Greenstone has several typical open-source features: many developers, a fast release-schedule, a non-commercial nature and a lack of explicit project management. However, it is relatively unusual in being a mature open-source project (started in 1995) aimed at non-technical users. These characteristics make it an interesting case to examine in terms of the usability of software developed via an open-source process.
Previous testing of the Greenstone software has examined how end-users search existing collections [8,1]. In contrast, the study reported here examined the two methods Greenstone provides for building collections: the standard command-line interaction and a recently-released alternative, a browser-based tool known as 'The Collector' .
The participants, 23 fourth and fifth year Computer Science students, were asked to build collections using the two alternative methods: the command-line and the Collector. Most of the participants had some familiarity with the NZDL as end-users (using collections for their information searching) but the majority were unfamiliar with either of the collection-building processes. The participants had access to the three Greenstone manuals (an Installer's Guide, a User's Guide and a Developer's Guide), in both paper and electronic formats. To reflect the likely environment of a potential remote user we gave no additional explanation of the documentation and chose to use the Windows 98 operating system.
Initially, two sets of URLs were used as the source material for the collections. During the study the presentation of these shortcuts was altered and one data set was changed to Word documents. Some changes arose from observations that some participants confused shortcuts to URLs with saved HTML files. The two collection building methods and data sets were randomised to mitigate any learning effects. The participants were also asked to fill in some short questionnaires: pre-session, post-task and a post-session comparison. Each session took place in the University of Waikato Usability Laboratory and was recorded on video.
Although some video remains to be analysed we can safely say that the participants preferred the Collector and would use it again in preference to the command-line. Questionnaire responses about the command-line process and its documentation were strongly negative - however, task changes during the study complicate comparisons. There were several problems with the consistency of the software and the documentation, particularly when using the command-line. Examples of specific usability issues are described in the next section where they are linked to the software development environment of Greenstone.
An additional 'result' of the study was that several Greenstone developers (of both software and documentation) were able to observe, at first-hand, the participants working with their system. As noted by Nielsen , this proved to be a very effective method of communicating the usability issues involved.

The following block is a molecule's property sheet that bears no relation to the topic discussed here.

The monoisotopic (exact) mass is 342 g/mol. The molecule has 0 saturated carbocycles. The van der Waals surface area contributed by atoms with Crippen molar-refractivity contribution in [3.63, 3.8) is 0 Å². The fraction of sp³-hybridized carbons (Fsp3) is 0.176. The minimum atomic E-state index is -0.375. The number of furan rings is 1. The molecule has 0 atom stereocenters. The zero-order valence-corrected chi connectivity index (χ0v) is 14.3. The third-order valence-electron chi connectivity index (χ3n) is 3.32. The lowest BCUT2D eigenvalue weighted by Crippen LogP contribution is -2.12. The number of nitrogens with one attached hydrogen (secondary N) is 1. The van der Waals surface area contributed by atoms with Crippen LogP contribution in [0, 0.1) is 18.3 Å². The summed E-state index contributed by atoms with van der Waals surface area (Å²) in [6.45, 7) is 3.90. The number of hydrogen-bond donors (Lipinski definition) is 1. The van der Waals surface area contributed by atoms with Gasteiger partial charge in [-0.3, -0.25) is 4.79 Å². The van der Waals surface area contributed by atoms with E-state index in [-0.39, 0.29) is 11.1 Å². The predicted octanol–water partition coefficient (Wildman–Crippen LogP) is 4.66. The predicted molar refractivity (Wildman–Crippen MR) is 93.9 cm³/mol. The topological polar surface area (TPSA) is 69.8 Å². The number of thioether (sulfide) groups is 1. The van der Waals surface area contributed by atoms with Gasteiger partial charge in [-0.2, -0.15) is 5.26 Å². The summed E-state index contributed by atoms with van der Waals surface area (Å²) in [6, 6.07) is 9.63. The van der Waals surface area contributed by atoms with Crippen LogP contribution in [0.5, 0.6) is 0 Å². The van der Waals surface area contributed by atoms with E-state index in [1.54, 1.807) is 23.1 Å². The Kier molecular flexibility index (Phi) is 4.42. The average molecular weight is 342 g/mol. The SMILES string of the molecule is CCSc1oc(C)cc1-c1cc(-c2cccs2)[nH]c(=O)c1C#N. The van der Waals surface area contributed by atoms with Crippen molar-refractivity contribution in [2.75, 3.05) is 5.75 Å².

What are the underlying causes of the usability issues?
Many of the software usability issues identified by the study deal with fundamental human-computer interaction concepts such as feedback and consistency. However, although identifying the problems has improved the Greenstone software and documentation it is not our main focus here. We are concerned with the design processes which generated, or failed to correct, these problems. Analysis of the video data and discussions with Greenstone project members suggest that the usability issues can be placed into four groups.
Some issues we identified could be traced to explicit pieces of knowledge known by the developers but not by our users. The software and documentation did not reflect this knowledge (the users just had to know) and this led users into errors. One example we observed, using the command-line, concerned the relationship of environment variables to command line windows (they require re-setting for each window). One user, while trying to build a collection, completed the setup phase but then incorrectly specified the command to start building a collection. He then consulted documentation to understand the problem, closed his command-line window, opened a new window and then gave the correct command. The command failed because ('behind the scenes') the environmental variables were not set correctly. The user then re-issued the setup command. However, he inferred that the failure of the correct command was due to syntax (rather than the system state) and created another incorrect command variant.
The surface explanation for this episode is a lack of feedback from the setup command. As with many usability issues, a piece of 'common knowledge' amongst the developers was not communicated to the users. Specifically for an open-source project, many people had seen this text and behaviour and no-one had suggested that it would cause problems. This is the standard sequence of commands and has been present since the first version of Greenstone on Windows. If all the 'eyeballs' have this piece of 'common knowledge' then it may well not occur to them that anything is amiss. This was not a functional bug to be patched, but an issue of differential knowledge that was not 'shallow' to anyone and was only discovered through testing with non-developers.